It’s Almost Like Elizabeth City State Students, Alumni Want to Give the School Away
  

Elizabeth City State University will bump up its plans to install a new chancellor, announcing that a previous June 1 start date for incoming interim chancellor has been scratched in favor of an April 9 first day on the job for Karrie Dixon.

Dr. Dixon has served in a co-chancellor role for the university since October, on loan from the UNC System office from her position as the vice-president of academic and student affairs. She will be the third interim (and soon to be) permanent chancellor installed at the university since 2014 and the second to be appointed with actual or strong ties to the UNC System. And she arrives at the school just months after UNC System President Margaret Spelling said ECSU was ‘turning the corner’ on enrollment, fundraising and improving its infrastructure.

The state’s intention have been clear since the appointment and firing of former ECSU Chancellor Stacey Franklin Jones, the installation of former Chancellor Thomas Conway without a formal search, and now the placement of Dr. Dixon. The UNC System’s math couldn’t be more blatant; disrupt the historically poor, underperforming black school on the outer regions of the state before it has a chance to actually do something like transform local economy, or increase educational outcomes for white and black students in the region.

We know that’s the system’s game. But what is beyond puzzling is why Elizabeth City State alumni are granting permission to Spellings and lawmakers in the state to all but shut down the great potential of ECSU?

Forget the nuance of how East Carolina University is growing, and how appropriations to ECSU are largely viewed as wasted money in the effort to grow ECU as the region’s go-to college destination. From the News & Observer:

(East Carolina Chancellor Cecil) Staton is taking this case to the legislature. He hopes to win $14 million in state funding to plan a new building for ECU’s Brody School of Medicine and $10 million in increased annual appropriations to grow each medical class from 80 to 120 students. Last year, he said, the school admitted 82 future physicians out of an applicant pool of 1,080. All are North Carolinians, and ECU’s medical school produces mostly primary care doctors, which are in high demand.

ECU also has a $500 million fundraising campaign underway and had brought in $168 million by the beginning of last month.

Forget that the leadership mangling at ECSU would never happen at any of the state’s predominantly white institutions, or that a lawsuit filed in Maryland by HBCU alumni and students looms over every southern state like a pending hurricane. Why is it that students and alumni have said nothing, done nothing, and silently supported this state takeover of their institution?

Nothing about this story, or the way it has transpired is consistent with HBCU history or values. And maybe Spellings and the North Carolina legislature recognize it because there is a reason this particular campus was selected for a takeover. Maybe they recognize what Vikings can’t; that the town is just sleepy enough, the problems still persistent enough and black lawmakers in the state are just scared enough that they will let a multi-million dollar business be railroaded out of its potential, because its own students and graduates won’t speak up about it.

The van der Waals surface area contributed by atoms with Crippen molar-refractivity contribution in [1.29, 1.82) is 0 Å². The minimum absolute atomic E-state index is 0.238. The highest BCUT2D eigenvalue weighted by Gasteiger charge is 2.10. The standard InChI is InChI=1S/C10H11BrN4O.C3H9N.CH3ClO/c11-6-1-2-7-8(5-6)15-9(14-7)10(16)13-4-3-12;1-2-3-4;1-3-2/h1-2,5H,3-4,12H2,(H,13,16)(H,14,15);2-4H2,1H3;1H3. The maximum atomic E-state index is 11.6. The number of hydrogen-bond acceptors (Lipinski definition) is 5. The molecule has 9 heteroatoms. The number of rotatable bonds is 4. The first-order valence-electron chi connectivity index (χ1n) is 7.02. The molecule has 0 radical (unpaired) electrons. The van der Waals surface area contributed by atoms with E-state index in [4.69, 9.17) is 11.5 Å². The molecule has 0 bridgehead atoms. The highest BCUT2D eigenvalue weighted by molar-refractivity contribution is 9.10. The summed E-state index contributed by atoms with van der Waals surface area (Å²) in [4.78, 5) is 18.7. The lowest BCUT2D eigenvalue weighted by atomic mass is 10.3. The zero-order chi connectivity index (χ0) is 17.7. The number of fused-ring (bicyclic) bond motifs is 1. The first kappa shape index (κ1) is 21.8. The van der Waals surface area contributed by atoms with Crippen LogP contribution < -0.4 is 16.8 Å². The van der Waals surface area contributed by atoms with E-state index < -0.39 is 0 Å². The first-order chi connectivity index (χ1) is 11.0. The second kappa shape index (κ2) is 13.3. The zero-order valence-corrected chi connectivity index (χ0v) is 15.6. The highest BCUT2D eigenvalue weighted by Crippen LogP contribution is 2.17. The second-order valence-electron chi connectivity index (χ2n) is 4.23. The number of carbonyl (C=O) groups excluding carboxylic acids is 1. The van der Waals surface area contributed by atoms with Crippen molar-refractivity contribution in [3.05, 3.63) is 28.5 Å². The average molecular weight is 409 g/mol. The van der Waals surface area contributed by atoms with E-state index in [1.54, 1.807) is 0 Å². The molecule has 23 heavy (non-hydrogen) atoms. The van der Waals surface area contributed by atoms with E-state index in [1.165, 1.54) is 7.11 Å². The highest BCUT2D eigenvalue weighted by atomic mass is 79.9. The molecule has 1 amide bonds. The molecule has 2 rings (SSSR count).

Elizabeth City State isn’t the only HBCU with a new and chronic problem of lethargic students and graduates. Rattlers have stood silently by while the Florida Board of Governors and FAMU Board of Trustees worked together to hire a president who will lead quietly while budgets are drastically cut, debts run high and much-needed support for the campus stays absent.

Morgan State University alumni continue to tolerate a president who attempted to consolidate programs with a proximate white school at the center of the landmark federal lawsuit – the same president who lavishly spent scholarship money, chronically searched for other jobs just two years after arriving in Baltimore, and who led students in filming a rap video on the day that black state lawmakers were seeking to advance a bill that would all but mandate increased funding for Maryland HBCU campuses.

There are plenty other part-time alumni delegations that contribute to this shocking, growing phenomenon of HBCU apathy, but none of them have the chance to lose a school. None of them are facing a blatant state takeover of their campuses. And none of them are as quietly complicit as ECSU is being at this critical moment.

There are exceptions. South Carolina State University alumni are in a public fight for institutional equity and autonomy are among them. From the Times and Democrat:

In a letter to S.C. Gov. Henry McMaster, Concerned South Carolina State University Alumni expressed displeasure over state support to the university and petitioned for increased funding and changes in provisions regulating trustee eligibility and other statutes. As the only state-assisted Historically Assisted Black College and University, its role in higher education is still relevant today when its mission is fulfilled, as it was when the schools were racially segregated.

But what does it say about the HBCU community when the largest protest within our gates has Howard students pitted against their own president, while Grambling State had to essentially condemn a library and has been officially made into a private institution thanks to budget cuts? When state systems around the country pick our presidents like HBCUs are high schools?

What does it say when the best news of the year for HBCUs thus far has been increased funding from the Trump Administration?

It says that we are not only complicit in the destruction of HBCUs, we welcome it.

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